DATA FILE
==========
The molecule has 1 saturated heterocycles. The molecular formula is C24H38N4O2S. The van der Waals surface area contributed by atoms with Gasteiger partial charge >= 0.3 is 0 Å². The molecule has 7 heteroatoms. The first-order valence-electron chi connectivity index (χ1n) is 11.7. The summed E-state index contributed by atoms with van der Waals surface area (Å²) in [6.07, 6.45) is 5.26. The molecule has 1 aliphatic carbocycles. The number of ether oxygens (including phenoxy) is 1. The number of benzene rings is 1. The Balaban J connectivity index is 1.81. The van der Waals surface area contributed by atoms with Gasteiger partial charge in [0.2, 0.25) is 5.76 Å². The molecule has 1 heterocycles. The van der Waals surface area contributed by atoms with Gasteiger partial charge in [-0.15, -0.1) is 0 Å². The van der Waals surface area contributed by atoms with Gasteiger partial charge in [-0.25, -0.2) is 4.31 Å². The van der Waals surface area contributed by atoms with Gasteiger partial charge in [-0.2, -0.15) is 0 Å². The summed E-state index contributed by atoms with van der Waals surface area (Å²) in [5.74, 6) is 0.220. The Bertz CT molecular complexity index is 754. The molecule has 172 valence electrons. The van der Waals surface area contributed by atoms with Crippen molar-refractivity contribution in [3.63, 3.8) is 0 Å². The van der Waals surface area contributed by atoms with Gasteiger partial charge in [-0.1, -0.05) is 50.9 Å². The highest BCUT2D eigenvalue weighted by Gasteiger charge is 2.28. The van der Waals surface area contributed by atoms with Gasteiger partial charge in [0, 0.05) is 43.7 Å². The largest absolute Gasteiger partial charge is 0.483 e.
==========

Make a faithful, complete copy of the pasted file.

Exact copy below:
The molecule has 1 saturated heterocycles. The molecular formula is C24H38N4O2S. The van der Waals surface area contributed by atoms with Gasteiger partial charge >= 0.3 is 0 Å². The molecule has 7 heteroatoms. The first-order valence-electron chi connectivity index (χ1n) is 11.7. The summed E-state index contributed by atoms with van der Waals surface area (Å²) in [6.07, 6.45) is 5.26. The molecule has 1 aliphatic carbocycles. The number of ether oxygens (including phenoxy) is 1. The number of benzene rings is 1. The Balaban J connectivity index is 1.81. The van der Waals surface area contributed by atoms with Gasteiger partial charge in [0.2, 0.25) is 5.76 Å². The molecule has 1 heterocycles. The van der Waals surface area contributed by atoms with Gasteiger partial charge in [-0.15, -0.1) is 0 Å². The van der Waals surface area contributed by atoms with Gasteiger partial charge in [-0.25, -0.2) is 4.31 Å². The van der Waals surface area contributed by atoms with Gasteiger partial charge in [-0.2, -0.15) is 0 Å². The summed E-state index contributed by atoms with van der Waals surface area (Å²) in [5.74, 6) is 0.220. The Bertz CT molecular complexity index is 754. The molecule has 172 valence electrons. The van der Waals surface area contributed by atoms with Crippen molar-refractivity contribution in [3.63, 3.8) is 0 Å². The van der Waals surface area contributed by atoms with Gasteiger partial charge in [-0.1, -0.05) is 50.9 Å². The highest BCUT2D eigenvalue weighted by Gasteiger charge is 2.28. The van der Waals surface area contributed by atoms with Gasteiger partial charge in [0, 0.05) is 43.7 Å². The largest absolute Gasteiger partial charge is 0.483 e.